"feedback of our experience on the Oscar Wilde"
Reviewed 05 August 2014 by Kevin
We had a return trip Rosslare-Cherbourg on the Oscar Wilde. This was our first familiy trip by ferry and did not know what to expect. I have to say we were plesantly suprised. The salings were very calm on both trips, cabins were v clean and comfortable. The food in the main resturant was good and staff were very pleasant. We also went to the cinema on our return journey which was also very enjoyable especially for the kids. We had initially thought the kids may have got bored on ferry journey but there was plenty to keep them entertained All in all a great experience.
'Kevin' travelled Rosslare Cherbourg with Irish Ferries on Oscar Wilde
"back to Italia"
Reviewed 23 June 2014 by Piergiorgio
A great journey with a calm sea and only a bit of fog. The ship is welcoming, the staff is nice and available, the cabin is clean and quiet, the motorbike didn't have a scratch. It was a beautiful experience.
'Piergiorgio' travelled Rosslare Cherbourg with Irish Ferries on Oscar Wilde
"Pleasant hassle free journey"
Reviewed 23 June 2014 by Martin
Arrived in Rosslare to find that it was so easy to get booked on and boarded. I was travelling on a motorcycle but only complained was that they had all motorcycles crammed in together so meant tying the bike steady was not easy. The dock staff just wanted to get you in and out of way. The rest of the journey was fantastic,the food ,the bar and cabin all clean. I would take this trip again but would like more space if on the bike.
'Martin' travelled Rosslare Cherbourg with Irish Ferries on Oscar Wilde
"back from Ireland"
Reviewed 17 June 2014 by Lucie
It's a very pleasant boat despite the very strong tremors. The cabins were clean and well equiped. We would have liked, as it's customary on flights, to have a meal included in the price (it's overpriced on board).
'Lucie' travelled Rosslare Cherbourg with Irish Ferries on Oscar Wilde
|Cork - Roscoff with Brittany Ferries - 1 Sailing Weekly / 14 hour crossing|
|Dublin - Cherbourg with Irish Ferries - 1 Sailing Weekly / 18 hour 29 minute crossing|
|Rosslare - Roscoff with Irish Ferries - 1 Sailing Weekly / 17 hour 30 minute crossing|
Rosslare (Ros Láir in Irish, meaning "the middle peninsula"), is a village in County Wexford. Rosslare has been a tourist resort for at least 100 years. It prides itself on being the sunniest spot in Ireland, and records bear this out: Rosslare receives 300 hours more sunshine each year than the average place in Ireland. The long sandy strand is a Blue Flag Beach so it attracts swimmers and families, while there are a number of good golf courses in the vicinity. A long sandspit stretching north from Rosslare separates Wexford Harbour from the Irish Sea. Until the early 1920s, this spit stretched for many miles north, almost touching the Raven Point and giving a very narrow mouth to Wexford Harbour. At the end of the spit was a small fort called Rosslare Fort. In the winter of 1924-25 a storm breached the spit and it was gradually washed away. The fort was abandoned and now all that is left is an island at low tide.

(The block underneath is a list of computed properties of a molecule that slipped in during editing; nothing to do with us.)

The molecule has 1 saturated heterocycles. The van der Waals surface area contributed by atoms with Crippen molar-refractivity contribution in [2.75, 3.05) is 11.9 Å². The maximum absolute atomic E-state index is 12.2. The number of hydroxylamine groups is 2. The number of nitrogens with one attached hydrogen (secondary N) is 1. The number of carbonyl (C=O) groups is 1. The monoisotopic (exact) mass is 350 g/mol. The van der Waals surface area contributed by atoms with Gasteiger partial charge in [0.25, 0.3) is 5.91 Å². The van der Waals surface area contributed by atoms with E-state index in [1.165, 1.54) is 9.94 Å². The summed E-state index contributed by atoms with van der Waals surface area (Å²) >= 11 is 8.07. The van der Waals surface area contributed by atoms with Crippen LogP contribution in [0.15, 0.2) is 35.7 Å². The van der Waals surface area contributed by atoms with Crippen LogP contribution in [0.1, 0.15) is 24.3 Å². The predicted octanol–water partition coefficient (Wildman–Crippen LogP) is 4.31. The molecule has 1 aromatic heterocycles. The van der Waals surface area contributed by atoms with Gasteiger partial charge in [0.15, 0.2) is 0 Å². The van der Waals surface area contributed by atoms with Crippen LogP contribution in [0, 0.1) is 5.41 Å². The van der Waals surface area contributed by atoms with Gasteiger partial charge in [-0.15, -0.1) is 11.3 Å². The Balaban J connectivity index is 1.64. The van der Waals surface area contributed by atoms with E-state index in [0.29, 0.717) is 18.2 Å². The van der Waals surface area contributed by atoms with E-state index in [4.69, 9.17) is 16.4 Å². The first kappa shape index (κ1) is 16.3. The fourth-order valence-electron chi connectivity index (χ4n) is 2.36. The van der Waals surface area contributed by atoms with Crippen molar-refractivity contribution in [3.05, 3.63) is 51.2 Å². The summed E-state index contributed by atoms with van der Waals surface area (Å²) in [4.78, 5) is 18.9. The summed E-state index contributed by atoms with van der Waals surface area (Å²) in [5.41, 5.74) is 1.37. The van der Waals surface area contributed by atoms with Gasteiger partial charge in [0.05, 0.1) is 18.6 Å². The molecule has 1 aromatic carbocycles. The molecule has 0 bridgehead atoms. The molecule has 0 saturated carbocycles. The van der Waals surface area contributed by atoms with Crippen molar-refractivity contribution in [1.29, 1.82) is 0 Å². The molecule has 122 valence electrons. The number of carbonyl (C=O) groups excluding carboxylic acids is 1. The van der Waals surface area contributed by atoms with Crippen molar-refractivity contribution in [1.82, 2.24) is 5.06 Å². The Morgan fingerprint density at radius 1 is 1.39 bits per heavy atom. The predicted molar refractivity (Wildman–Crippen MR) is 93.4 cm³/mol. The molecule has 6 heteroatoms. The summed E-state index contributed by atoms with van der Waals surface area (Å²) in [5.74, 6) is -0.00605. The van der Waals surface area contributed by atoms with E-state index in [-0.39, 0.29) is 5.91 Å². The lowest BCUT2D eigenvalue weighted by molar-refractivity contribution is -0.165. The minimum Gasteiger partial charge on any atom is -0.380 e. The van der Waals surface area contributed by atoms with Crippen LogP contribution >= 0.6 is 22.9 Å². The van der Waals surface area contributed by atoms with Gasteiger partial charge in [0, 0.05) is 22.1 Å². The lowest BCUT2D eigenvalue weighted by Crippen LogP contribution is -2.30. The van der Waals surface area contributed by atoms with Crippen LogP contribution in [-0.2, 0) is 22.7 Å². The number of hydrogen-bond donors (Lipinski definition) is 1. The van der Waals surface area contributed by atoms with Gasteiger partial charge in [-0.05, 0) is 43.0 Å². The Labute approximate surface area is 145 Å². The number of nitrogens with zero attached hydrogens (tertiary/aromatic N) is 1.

Cherbourg is a town in Normandy, north-west France, situated at the north of the Cotentin Peninsula. The Cotentin was the first territory conquered by the Vikings. For these sea people, it was logical that Cherbourg should become a port. The city evolved in relation to the Anglo-French conflicts before becoming a Channel stronghold and, in 1944, the world's most important harbour. The Anglo-Norman state created in 1066 after William's victory at Hastings was a decisive factor in the development of Cherbourg with its exceptional geographic position in the heart of this state. In 1145, William the Conqueror's granddaughter, Matilda, acquired land in the parish of Equeurdreville (La Croûte du Homet) on the approximate site of the modern Cherbourg Arsenal. She ordered the construction of an abbey dedicated to the Holy Virgin, whose cult was in full expansion at the time, the Abbaye du Voeu, of which important remains still stand.